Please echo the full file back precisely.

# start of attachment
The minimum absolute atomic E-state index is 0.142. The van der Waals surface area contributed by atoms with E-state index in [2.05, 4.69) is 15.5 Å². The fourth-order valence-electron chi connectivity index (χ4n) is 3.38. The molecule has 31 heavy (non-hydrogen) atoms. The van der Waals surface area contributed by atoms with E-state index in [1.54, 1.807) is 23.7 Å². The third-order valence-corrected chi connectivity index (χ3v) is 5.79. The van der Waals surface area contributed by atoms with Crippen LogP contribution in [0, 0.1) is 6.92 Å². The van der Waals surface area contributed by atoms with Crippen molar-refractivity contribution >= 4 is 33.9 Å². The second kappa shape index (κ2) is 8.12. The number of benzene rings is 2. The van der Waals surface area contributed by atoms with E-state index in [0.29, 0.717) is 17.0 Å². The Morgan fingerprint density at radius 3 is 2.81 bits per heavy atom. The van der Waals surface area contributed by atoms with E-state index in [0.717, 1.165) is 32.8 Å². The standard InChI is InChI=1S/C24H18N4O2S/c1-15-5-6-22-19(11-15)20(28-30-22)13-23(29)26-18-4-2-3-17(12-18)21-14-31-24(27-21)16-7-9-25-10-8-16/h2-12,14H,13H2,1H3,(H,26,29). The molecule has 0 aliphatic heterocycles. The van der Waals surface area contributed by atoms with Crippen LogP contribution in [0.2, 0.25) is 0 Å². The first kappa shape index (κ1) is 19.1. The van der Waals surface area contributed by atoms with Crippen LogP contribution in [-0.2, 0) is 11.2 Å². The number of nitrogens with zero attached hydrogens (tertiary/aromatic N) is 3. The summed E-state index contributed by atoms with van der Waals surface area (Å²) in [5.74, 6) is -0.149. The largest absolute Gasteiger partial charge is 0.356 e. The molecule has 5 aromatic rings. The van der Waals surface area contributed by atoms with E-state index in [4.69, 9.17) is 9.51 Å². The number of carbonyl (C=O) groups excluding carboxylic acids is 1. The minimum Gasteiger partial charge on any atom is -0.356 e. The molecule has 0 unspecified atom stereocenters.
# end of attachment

The minimum absolute atomic E-state index is 0.142. The van der Waals surface area contributed by atoms with E-state index in [2.05, 4.69) is 15.5 Å². The fourth-order valence-electron chi connectivity index (χ4n) is 3.38. The molecule has 31 heavy (non-hydrogen) atoms. The van der Waals surface area contributed by atoms with E-state index in [1.54, 1.807) is 23.7 Å². The third-order valence-corrected chi connectivity index (χ3v) is 5.79. The van der Waals surface area contributed by atoms with Crippen LogP contribution in [0, 0.1) is 6.92 Å². The van der Waals surface area contributed by atoms with Crippen molar-refractivity contribution >= 4 is 33.9 Å². The second kappa shape index (κ2) is 8.12. The number of benzene rings is 2. The van der Waals surface area contributed by atoms with E-state index in [0.29, 0.717) is 17.0 Å². The Morgan fingerprint density at radius 3 is 2.81 bits per heavy atom. The van der Waals surface area contributed by atoms with E-state index in [0.717, 1.165) is 32.8 Å². The standard InChI is InChI=1S/C24H18N4O2S/c1-15-5-6-22-19(11-15)20(28-30-22)13-23(29)26-18-4-2-3-17(12-18)21-14-31-24(27-21)16-7-9-25-10-8-16/h2-12,14H,13H2,1H3,(H,26,29). The molecule has 0 aliphatic heterocycles. The van der Waals surface area contributed by atoms with Crippen LogP contribution in [0.2, 0.25) is 0 Å². The first kappa shape index (κ1) is 19.1. The van der Waals surface area contributed by atoms with Crippen LogP contribution in [-0.2, 0) is 11.2 Å². The number of nitrogens with zero attached hydrogens (tertiary/aromatic N) is 3. The summed E-state index contributed by atoms with van der Waals surface area (Å²) in [5.74, 6) is -0.149. The largest absolute Gasteiger partial charge is 0.356 e. The molecule has 5 aromatic rings. The van der Waals surface area contributed by atoms with E-state index in [4.69, 9.17) is 9.51 Å². The number of carbonyl (C=O) groups excluding carboxylic acids is 1. The minimum Gasteiger partial charge on any atom is -0.356 e. The molecule has 0 unspecified atom stereocenters.